With new cases affecting about 100,000 people a day, Europe has far surpassed the United States, with an average of more than 51,000 COVID-19 infections reported each day.

“Time is running out,” said EU Health Commissioner Stella Kyriakides, calling for greater coordination in the detection of infections.

“Everyone’s first priority should be to do whatever it takes to avoid the devastating consequences of widespread quarantine,” Kyriakides said.

She also called on EU governments to adopt a common strategy for launching vaccines as soon as they become available, giving priority to vaccinations for the most vulnerable.

There is little time left for such preparations, as the first vaccines could be available early next year, Kyriakides added.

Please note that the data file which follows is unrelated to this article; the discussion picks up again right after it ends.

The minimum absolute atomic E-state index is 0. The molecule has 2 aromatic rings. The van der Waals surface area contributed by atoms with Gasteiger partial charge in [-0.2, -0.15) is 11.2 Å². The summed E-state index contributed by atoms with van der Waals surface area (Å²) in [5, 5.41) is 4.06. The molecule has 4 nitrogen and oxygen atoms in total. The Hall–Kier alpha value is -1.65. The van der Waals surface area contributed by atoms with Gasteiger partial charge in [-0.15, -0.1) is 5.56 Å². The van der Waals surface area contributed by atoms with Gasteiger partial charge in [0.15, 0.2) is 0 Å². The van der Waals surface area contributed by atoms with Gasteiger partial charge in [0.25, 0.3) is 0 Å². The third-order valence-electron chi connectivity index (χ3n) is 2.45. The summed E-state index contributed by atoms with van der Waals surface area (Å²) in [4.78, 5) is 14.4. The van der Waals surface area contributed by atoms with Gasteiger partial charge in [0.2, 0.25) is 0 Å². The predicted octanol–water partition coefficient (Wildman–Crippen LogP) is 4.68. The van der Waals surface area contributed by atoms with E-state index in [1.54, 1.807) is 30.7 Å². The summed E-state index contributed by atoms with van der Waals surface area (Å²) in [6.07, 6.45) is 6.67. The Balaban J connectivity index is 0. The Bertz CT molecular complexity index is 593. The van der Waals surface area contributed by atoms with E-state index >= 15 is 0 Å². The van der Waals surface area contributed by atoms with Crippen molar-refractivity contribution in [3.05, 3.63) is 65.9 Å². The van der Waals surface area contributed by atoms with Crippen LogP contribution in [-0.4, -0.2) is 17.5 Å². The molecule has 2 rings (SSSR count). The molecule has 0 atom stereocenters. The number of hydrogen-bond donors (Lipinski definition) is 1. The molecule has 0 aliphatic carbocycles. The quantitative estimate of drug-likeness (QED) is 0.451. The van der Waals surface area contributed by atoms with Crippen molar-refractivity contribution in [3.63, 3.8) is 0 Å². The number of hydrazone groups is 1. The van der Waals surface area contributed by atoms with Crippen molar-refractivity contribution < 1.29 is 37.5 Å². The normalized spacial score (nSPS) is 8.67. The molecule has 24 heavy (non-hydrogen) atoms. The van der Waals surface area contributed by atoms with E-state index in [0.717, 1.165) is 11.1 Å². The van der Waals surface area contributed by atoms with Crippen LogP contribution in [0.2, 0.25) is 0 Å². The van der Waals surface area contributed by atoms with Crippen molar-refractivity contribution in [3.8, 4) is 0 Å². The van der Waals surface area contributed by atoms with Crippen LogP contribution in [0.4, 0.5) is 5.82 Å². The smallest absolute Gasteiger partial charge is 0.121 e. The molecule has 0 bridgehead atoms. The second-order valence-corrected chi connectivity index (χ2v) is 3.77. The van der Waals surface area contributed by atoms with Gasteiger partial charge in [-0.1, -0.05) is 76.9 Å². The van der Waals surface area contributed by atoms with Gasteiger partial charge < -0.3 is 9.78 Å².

Health policy is a national prerogative in the bloc of 27 countries, and the EU Commission can only make recommendations for joint measures.

Hospitals and vaccination services should be adequately equipped with skilled workers, equipped with the necessary protective equipment, the commission said, urging governments to avoid shortcomings in March, when the epidemic broke out.

Vaccines should first be made available to the most vulnerable groups, which include health care workers and long-term care centers, people over the age of 60, those with chronic illnesses, key workers and disadvantaged socio-economic groups. .

A conservative estimate made by the Commission in July puts people in “priority groups” at more than 200 million, out of a total EU population of 450 million.

Kyriakides said on Thursday that the part of the EU population to be prioritized will be decided on the basis of available vaccines.

The Commission also called on EU governments to prepare for the possible distribution of vaccines that may need to be stored at extremely low temperatures.